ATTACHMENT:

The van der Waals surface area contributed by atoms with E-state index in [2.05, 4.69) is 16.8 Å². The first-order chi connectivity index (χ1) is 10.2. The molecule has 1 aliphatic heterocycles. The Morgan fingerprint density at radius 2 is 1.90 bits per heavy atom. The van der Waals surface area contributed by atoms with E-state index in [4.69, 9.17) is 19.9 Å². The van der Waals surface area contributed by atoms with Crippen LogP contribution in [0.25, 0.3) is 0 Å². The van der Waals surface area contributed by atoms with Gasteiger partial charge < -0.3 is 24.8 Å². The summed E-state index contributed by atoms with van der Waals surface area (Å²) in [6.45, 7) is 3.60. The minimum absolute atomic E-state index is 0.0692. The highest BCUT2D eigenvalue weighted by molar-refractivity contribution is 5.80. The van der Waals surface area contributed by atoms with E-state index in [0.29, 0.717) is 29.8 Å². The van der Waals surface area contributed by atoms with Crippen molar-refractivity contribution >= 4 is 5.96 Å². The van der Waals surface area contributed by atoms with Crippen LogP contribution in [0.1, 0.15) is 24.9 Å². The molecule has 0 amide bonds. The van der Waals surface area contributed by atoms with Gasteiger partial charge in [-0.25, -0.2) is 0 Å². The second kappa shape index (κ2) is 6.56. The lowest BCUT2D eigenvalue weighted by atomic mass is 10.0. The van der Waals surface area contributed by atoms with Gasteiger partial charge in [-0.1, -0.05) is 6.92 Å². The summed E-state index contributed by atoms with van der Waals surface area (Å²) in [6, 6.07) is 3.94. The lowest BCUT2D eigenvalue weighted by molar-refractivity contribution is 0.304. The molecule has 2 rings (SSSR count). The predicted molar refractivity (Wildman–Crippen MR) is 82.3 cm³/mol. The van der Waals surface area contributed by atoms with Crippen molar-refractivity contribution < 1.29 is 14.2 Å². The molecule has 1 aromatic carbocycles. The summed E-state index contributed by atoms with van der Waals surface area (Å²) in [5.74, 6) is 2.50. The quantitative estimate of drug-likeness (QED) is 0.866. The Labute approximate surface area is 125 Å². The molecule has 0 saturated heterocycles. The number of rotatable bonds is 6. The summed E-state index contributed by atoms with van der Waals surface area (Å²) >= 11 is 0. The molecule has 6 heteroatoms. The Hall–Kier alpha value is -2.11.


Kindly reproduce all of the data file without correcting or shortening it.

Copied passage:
The van der Waals surface area contributed by atoms with E-state index in [2.05, 4.69) is 16.8 Å². The first-order chi connectivity index (χ1) is 10.2. The molecule has 1 aliphatic heterocycles. The Morgan fingerprint density at radius 2 is 1.90 bits per heavy atom. The van der Waals surface area contributed by atoms with E-state index in [4.69, 9.17) is 19.9 Å². The van der Waals surface area contributed by atoms with Crippen LogP contribution in [0.25, 0.3) is 0 Å². The van der Waals surface area contributed by atoms with Gasteiger partial charge < -0.3 is 24.8 Å². The summed E-state index contributed by atoms with van der Waals surface area (Å²) in [6.45, 7) is 3.60. The minimum absolute atomic E-state index is 0.0692. The highest BCUT2D eigenvalue weighted by molar-refractivity contribution is 5.80. The van der Waals surface area contributed by atoms with E-state index in [0.29, 0.717) is 29.8 Å². The van der Waals surface area contributed by atoms with Crippen molar-refractivity contribution >= 4 is 5.96 Å². The van der Waals surface area contributed by atoms with Crippen LogP contribution in [0.1, 0.15) is 24.9 Å². The molecule has 0 amide bonds. The van der Waals surface area contributed by atoms with Gasteiger partial charge in [-0.25, -0.2) is 0 Å². The second kappa shape index (κ2) is 6.56. The lowest BCUT2D eigenvalue weighted by atomic mass is 10.0. The van der Waals surface area contributed by atoms with Gasteiger partial charge in [-0.1, -0.05) is 6.92 Å². The summed E-state index contributed by atoms with van der Waals surface area (Å²) in [6, 6.07) is 3.94. The lowest BCUT2D eigenvalue weighted by molar-refractivity contribution is 0.304. The molecule has 2 rings (SSSR count). The predicted molar refractivity (Wildman–Crippen MR) is 82.3 cm³/mol. The van der Waals surface area contributed by atoms with Crippen molar-refractivity contribution < 1.29 is 14.2 Å². The molecule has 1 aromatic carbocycles. The summed E-state index contributed by atoms with van der Waals surface area (Å²) in [5.74, 6) is 2.50. The quantitative estimate of drug-likeness (QED) is 0.866. The Labute approximate surface area is 125 Å². The molecule has 0 saturated heterocycles. The number of rotatable bonds is 6. The summed E-state index contributed by atoms with van der Waals surface area (Å²) >= 11 is 0. The molecule has 6 heteroatoms. The Hall–Kier alpha value is -2.11.